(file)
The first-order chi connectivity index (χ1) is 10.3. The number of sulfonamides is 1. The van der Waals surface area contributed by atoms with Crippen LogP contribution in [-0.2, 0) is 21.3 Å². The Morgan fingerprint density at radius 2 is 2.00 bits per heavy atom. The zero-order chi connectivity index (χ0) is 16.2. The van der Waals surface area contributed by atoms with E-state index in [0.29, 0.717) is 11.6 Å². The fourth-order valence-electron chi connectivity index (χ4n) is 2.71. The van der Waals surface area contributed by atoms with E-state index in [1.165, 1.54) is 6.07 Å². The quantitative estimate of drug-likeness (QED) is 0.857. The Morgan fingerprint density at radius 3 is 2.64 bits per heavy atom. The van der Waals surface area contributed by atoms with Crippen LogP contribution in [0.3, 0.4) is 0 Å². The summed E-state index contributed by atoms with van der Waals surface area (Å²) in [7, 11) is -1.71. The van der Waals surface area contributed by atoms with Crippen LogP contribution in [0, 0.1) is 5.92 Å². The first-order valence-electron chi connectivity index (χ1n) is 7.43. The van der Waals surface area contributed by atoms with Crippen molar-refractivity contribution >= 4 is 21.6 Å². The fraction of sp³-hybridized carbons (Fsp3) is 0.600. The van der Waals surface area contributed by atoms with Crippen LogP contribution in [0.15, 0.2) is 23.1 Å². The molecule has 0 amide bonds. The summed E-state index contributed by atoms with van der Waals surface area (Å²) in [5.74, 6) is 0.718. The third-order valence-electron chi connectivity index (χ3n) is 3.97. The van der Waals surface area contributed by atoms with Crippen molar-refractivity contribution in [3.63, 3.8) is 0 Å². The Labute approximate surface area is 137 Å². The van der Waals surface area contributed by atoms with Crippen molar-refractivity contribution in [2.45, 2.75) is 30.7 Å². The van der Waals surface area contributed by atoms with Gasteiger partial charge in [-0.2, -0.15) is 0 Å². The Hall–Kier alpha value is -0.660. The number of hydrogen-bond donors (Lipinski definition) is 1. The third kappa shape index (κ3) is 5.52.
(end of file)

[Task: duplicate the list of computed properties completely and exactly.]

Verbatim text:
The first-order chi connectivity index (χ1) is 10.3. The number of sulfonamides is 1. The van der Waals surface area contributed by atoms with Crippen LogP contribution in [-0.2, 0) is 21.3 Å². The Morgan fingerprint density at radius 2 is 2.00 bits per heavy atom. The zero-order chi connectivity index (χ0) is 16.2. The van der Waals surface area contributed by atoms with E-state index in [0.29, 0.717) is 11.6 Å². The fourth-order valence-electron chi connectivity index (χ4n) is 2.71. The van der Waals surface area contributed by atoms with E-state index in [1.165, 1.54) is 6.07 Å². The quantitative estimate of drug-likeness (QED) is 0.857. The Morgan fingerprint density at radius 3 is 2.64 bits per heavy atom. The van der Waals surface area contributed by atoms with Crippen LogP contribution in [0.3, 0.4) is 0 Å². The summed E-state index contributed by atoms with van der Waals surface area (Å²) in [7, 11) is -1.71. The van der Waals surface area contributed by atoms with Crippen LogP contribution in [0, 0.1) is 5.92 Å². The first-order valence-electron chi connectivity index (χ1n) is 7.43. The van der Waals surface area contributed by atoms with Crippen molar-refractivity contribution >= 4 is 21.6 Å². The fraction of sp³-hybridized carbons (Fsp3) is 0.600. The van der Waals surface area contributed by atoms with Crippen LogP contribution in [0.15, 0.2) is 23.1 Å². The molecule has 0 amide bonds. The summed E-state index contributed by atoms with van der Waals surface area (Å²) in [5.74, 6) is 0.718. The third-order valence-electron chi connectivity index (χ3n) is 3.97. The van der Waals surface area contributed by atoms with Crippen molar-refractivity contribution in [3.63, 3.8) is 0 Å². The Labute approximate surface area is 137 Å². The van der Waals surface area contributed by atoms with Crippen molar-refractivity contribution in [2.45, 2.75) is 30.7 Å². The van der Waals surface area contributed by atoms with Gasteiger partial charge in [-0.2, -0.15) is 0 Å². The Hall–Kier alpha value is -0.660. The number of hydrogen-bond donors (Lipinski definition) is 1. The third kappa shape index (κ3) is 5.52.